The argument over oil company profits shows no sign of ending. Are they outrageously high, about average for all industries or (as Mobil claims) not high enough? Without getting mired in the debate, there is cause for suspicion that something's not quite right about an industry whose principal assets has recently quintrupled in value and which can still claim that without every penny of the resulting revenue there will not be enough to finance further exploration and production;.
What does the oil industry do with all that money? In particular, why has it spent so small a fraction of its wealth on research and development? The answers bear directly on the government's energy plans, and on the potential for adequate energy supplies in the years ahead.
The accompanying table summarizes information from a recent Business Week survey of all industrial spending on R&D. It shows that spending as both a percent of sales and a percent of profits. The 10 industries covered all involve high technology and are among the country's largest. Their average R&D spending in 1978, before the recent wave of oil price increases, was 3.5 percent of sales and 62.1 percent of profits. The comparable figures for the oil industry are .4 percent and 8.6 percent - about 800 percent lower. The full survey covered 30 industrial sectors - including tires, appliances, farm machinery, building materials, leisure time, paper, apparel and tobacco. Business Week's composite for all 30 shows R&D to be 1.9 percent of sales and 34.4 percent of profits. Whether compared with its sophisticated counterparts, or the entire spectrum of U.S. industry, oil company spending on R&D is so low that it practically falls off-scale.
Why? Part of the reason is that the oil industry spends vast amounts on exploration, most of which is not counted in this measure of R&D. Another part is that the oil companies are so rich that these small percentages hide large numbers of dollars. But neither explanation accounts for the huge discrepancy in a field literally bursting with vitally important research opportunities: tertiary oil recovery methods, procedures for the production of the country's huge unconventional gas resources (including geopressurized methane, gas in tight sands and deep gas), techniques for burning or recycling used lubricant and motor oil, solar technologies, magnetohydrodynamics for the clean burning of coal, synthetic fuel technologies (those now available are pre-World War II vintage), energy-efficiency improvements for furnaces and engines, etc. These are only a few examples arbitrarily chosen from a long list of possibilities.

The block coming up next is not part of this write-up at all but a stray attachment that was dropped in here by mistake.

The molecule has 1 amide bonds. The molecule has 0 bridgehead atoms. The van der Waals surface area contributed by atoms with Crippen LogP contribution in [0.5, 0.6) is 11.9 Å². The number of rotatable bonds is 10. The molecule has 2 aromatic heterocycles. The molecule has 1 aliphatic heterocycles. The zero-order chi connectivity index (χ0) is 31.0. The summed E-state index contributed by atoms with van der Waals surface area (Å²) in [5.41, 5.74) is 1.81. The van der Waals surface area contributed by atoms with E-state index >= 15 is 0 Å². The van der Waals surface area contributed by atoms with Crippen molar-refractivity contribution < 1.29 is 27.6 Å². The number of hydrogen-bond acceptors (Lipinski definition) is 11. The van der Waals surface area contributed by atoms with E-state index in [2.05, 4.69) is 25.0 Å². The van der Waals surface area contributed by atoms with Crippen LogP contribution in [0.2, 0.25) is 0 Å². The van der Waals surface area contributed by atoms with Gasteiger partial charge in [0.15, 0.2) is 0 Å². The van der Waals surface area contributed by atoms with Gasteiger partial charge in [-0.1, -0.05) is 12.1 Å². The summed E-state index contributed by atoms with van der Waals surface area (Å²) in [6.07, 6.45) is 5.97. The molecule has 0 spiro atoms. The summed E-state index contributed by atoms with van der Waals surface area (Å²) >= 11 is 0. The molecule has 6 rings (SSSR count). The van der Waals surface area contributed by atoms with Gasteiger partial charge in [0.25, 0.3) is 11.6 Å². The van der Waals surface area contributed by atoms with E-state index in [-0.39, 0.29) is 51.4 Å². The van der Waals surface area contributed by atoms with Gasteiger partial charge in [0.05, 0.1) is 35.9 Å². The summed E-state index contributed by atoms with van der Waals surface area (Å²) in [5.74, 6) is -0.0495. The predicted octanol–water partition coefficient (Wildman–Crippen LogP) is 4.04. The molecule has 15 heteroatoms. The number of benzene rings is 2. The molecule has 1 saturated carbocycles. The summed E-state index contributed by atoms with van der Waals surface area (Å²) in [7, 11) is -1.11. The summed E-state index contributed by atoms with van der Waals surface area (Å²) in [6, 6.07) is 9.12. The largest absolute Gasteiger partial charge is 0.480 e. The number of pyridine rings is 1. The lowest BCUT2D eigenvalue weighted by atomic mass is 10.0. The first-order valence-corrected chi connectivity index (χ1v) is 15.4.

Yet the record of the past 15 years reveals few important discoveries made by the energy conglomerates. There have been modest improvements in production and refinery techniques, and advances in seismic prospecting and offshore drilling processes. There has been progress in other areas as well, but only the invention of the zeolite catalyst (which vastly increases the yield of gasoline when crude oil is cracked or broken down), stands out as a truly fundamental advance. Other major sectors - electronics, computers, aerospace, for example - are virtually unrecognizable when compared with the state of the art 15 years ago.
Economic survival or competitive advantage is the primary motive for most R&D spending. Judging from their record, the oil companies don't feel the pressure. This is true despite the fact that domestic oil and gas reserves have fallen steeply and steadily since 1970, even though there was an even sharper increase in the number of wells drilled in the same period. The hitch is that, like it or not, the oil companies are not just oil companies: They are this country's energy companies. They own and can control the production of large portions of the country's coal, gas and uranium resources. Except for the federal government, which will spend about $3.5 billion on energy R&D this year, only they have the steady economic and technical base to undertake the large-scale and long-range research programs that are needed.
Scientific and technical excellence have long been this country's strong suit, and the energy field offers an almost unparelleled opportunity to get the good of it. The problem is how to bring the oil giants into the effort. CAPTION: Chart, no caption